Updated: Aug 28, 2020
Do I have to teach my child Part 1 of this Requesting for Toys series first?
Yes you do, your child has to first understand the concept taught in Part 1 before moving on to Part 2. Part 1 is the 1st stage...click the image below to go straight to Part 1..
Is my child ready to move on to this level?
Before moving on, your child must first be able to pass the list below:
understand that she needs to touch the correct picture on the cupboard to get the toy that she wants
can touch the correct picture without anyone's help (independently)
can wait more patiently for you to give her the toy after she touches the picture
My child is still dependent on me to help her touch the picture, what can I do?
You need to do what is called "Prompt Fading". Gradually reducing the help.
When you first start, you might need to hold her wrist firmly and guide her hand to touch the correct picture.
After a few days, you can hold her wrist lightly while allowing her to move her own hand too. During this whole process you need to always ask questions such as, "What do you want? ". Until she is confident enough, say, "touch the train".
Your child may actually know what to do by now, however she might not be confident enough.
The next step (if needed), hold her shoulders only. If she gets stuck, just lift her elbow lightly....allow her to move her hand towards the direction of the picture.
Give her loads of praises...e.g. "good job", high fives and claps. She should be able to do this independently after a few days...
My child is able to do Part 1 independently, what is the next step?
It's preparation time...
You will need a camera for this.....or your mobile
Print out and laminate 2 A4 sized papers (landscape) with only the titles written on them as in the image below..Both the papers need to have the same tittle. Leave some space above the title for punching holes..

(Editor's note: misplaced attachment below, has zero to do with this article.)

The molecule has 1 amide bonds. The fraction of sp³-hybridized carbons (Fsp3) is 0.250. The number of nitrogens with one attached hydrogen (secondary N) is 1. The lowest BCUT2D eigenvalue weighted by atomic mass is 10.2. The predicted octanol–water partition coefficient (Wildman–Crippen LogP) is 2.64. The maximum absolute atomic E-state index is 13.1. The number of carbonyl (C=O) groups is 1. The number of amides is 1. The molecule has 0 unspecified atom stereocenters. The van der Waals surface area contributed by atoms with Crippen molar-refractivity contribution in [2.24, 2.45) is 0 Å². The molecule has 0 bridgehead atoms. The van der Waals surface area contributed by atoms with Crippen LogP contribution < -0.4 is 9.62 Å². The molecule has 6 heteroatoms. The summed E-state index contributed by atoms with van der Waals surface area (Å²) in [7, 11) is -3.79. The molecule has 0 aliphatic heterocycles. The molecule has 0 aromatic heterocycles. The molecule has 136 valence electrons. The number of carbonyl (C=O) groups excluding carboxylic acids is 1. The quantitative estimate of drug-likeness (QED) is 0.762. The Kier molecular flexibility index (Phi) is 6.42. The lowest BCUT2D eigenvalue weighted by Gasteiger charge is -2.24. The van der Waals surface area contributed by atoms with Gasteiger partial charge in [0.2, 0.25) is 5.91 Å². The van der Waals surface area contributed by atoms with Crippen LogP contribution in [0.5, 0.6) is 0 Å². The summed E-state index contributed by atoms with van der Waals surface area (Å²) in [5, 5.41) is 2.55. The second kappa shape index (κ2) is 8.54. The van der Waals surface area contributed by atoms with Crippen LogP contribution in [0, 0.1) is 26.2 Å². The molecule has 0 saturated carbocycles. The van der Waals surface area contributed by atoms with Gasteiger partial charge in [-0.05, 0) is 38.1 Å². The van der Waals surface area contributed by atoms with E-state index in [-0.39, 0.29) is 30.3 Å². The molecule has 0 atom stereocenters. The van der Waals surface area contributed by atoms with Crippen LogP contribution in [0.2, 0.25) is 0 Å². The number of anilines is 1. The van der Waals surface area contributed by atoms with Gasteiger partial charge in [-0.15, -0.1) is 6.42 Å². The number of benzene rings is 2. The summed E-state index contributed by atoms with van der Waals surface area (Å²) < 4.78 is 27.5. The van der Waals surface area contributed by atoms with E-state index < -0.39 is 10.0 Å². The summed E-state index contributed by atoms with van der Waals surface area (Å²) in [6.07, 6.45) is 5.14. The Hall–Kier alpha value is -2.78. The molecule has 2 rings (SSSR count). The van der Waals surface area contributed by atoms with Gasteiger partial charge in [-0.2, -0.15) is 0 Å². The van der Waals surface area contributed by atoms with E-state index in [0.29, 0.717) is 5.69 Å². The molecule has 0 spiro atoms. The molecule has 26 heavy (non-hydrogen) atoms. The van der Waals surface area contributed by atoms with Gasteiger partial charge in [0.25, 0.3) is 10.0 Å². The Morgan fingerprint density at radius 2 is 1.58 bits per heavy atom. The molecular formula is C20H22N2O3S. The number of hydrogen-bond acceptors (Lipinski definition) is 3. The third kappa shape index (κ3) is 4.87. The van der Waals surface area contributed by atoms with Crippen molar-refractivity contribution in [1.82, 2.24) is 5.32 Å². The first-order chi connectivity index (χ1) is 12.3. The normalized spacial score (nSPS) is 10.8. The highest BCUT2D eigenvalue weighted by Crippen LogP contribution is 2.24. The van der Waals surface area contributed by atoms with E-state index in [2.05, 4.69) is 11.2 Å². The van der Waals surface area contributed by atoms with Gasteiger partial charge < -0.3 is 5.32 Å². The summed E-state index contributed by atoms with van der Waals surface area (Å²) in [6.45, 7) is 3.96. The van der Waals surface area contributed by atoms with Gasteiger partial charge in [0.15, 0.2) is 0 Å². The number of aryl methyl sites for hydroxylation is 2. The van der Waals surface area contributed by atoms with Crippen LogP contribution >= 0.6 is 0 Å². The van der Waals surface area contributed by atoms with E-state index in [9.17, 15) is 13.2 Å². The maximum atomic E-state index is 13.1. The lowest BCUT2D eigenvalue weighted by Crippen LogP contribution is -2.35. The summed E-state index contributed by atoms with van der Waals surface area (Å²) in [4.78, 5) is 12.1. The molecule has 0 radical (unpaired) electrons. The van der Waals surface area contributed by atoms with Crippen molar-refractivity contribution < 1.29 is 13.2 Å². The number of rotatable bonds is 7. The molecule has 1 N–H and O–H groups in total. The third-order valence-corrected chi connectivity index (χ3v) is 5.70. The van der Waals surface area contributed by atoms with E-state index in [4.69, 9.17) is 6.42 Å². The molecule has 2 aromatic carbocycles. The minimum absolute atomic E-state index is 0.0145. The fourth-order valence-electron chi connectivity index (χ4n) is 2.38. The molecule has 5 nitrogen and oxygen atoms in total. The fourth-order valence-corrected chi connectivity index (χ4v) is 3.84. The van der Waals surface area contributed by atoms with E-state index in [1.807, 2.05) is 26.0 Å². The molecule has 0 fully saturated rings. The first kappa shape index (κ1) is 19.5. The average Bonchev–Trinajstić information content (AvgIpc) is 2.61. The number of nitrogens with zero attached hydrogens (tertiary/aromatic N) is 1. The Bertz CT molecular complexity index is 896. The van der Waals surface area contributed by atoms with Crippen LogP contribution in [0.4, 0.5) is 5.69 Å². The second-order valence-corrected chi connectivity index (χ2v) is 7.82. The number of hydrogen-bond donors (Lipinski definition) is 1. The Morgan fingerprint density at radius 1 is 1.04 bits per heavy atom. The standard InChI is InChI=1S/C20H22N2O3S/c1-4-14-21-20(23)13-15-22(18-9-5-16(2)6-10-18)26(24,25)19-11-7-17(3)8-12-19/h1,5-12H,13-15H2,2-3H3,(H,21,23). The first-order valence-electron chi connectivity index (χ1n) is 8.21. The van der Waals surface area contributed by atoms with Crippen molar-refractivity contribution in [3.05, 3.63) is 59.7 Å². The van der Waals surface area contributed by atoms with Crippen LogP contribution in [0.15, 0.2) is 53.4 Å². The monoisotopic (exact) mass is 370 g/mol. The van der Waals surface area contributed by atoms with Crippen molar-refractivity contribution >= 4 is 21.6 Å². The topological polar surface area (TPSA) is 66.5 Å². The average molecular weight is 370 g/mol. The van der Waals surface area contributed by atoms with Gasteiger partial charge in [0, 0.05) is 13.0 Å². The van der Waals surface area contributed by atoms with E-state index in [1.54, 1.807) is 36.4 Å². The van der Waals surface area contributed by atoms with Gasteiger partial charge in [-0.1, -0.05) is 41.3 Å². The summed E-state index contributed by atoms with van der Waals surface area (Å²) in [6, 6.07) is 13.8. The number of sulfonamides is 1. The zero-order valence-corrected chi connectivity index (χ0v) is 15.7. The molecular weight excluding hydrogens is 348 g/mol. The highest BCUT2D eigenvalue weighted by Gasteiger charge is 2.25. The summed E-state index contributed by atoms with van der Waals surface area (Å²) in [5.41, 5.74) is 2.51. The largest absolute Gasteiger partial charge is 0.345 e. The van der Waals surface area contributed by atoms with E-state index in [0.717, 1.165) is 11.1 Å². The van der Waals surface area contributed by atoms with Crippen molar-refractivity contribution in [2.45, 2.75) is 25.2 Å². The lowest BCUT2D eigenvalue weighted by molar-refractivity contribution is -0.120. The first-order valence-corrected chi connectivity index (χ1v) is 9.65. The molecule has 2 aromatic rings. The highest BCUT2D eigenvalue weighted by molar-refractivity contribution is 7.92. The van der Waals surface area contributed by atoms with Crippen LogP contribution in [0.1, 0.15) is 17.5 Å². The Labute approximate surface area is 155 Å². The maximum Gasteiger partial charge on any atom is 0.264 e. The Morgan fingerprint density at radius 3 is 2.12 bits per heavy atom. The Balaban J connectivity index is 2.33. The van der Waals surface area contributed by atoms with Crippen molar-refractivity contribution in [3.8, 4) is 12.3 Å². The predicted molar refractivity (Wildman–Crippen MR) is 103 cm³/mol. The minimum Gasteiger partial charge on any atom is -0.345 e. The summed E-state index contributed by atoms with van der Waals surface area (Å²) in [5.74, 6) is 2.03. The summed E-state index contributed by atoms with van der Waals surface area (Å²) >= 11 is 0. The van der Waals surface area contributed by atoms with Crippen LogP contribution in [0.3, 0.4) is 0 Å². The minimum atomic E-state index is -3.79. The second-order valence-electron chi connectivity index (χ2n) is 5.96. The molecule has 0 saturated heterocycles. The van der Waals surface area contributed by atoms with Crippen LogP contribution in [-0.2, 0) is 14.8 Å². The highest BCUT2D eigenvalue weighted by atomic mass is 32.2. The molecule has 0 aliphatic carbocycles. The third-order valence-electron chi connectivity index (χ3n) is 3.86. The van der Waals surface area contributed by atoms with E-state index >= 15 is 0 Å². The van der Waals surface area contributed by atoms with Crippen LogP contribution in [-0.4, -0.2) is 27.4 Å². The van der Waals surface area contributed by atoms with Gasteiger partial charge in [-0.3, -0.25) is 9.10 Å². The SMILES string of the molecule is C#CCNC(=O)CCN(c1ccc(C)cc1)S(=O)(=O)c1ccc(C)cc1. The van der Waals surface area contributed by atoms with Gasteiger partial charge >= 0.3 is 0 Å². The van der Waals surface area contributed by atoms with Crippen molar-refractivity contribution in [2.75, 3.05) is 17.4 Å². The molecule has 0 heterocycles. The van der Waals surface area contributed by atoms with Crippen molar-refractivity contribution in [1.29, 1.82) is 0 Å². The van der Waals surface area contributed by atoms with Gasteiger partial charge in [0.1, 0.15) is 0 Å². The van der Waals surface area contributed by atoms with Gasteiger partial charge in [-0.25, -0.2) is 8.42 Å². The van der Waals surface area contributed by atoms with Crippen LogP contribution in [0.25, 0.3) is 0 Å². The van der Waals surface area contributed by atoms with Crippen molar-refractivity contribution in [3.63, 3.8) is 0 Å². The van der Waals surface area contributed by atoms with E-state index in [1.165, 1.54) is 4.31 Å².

After laminating, paste on 2 thin strips of Velcro (the rough side) just like the 2 grey lines in the picture below on both the laminated A4 papers. The width of the strips can be around 5cm ..
Do remember to leave some space above the title for punching in holes...(for both the papers)
Print, laminate & cut out the 8 pictures of your child's favorite toys and activities
Paste some Velcro behind each card (for details, see the picture below)
Print 4 pictures per A4 size paper. See below for more details....
What is the goal of this activity?
The goal of part 2 of this series is for your child to go to the "Toys and Activities" card, that is pasted on the cupboard. Next, pull out the picture of the toy or activity that she wants to do and finally, give the picture to you.
How do I teach my child to do this?
Lets use the same example as in Part 1:
Every morning Liz likes to start her day by playing with her train set. After the train set, she then plays with her Lego. Usually children with autism have a fixed routine and a few favorite toys.
For the first few days or until she understands this new concept, it will be easier to do this activity with someone helping you ( your training partner)
Liz has already learnt to choose between 2 toys to play with in part 1. She also knows that she has to go to the cupboard and point to the picture of the toy that she wants.
Try to teach your child the word " cupboard" and show her the toy cupboard. In the future, she may come to you saying "cupboard" to get you to go to the toy cupboard.
Important: see picture below
Try to let Liz see you taking the "Toys and Activities" card from the cupboard.
Since this is a new skill, we will need the training partner to guide Liz.
Holding Liz's hand, the training partner must help Liz to quickly remove the Train card from the board and pass it to her Mum.
Immediately after receiving the card, her Mum has to quickly give her the train set.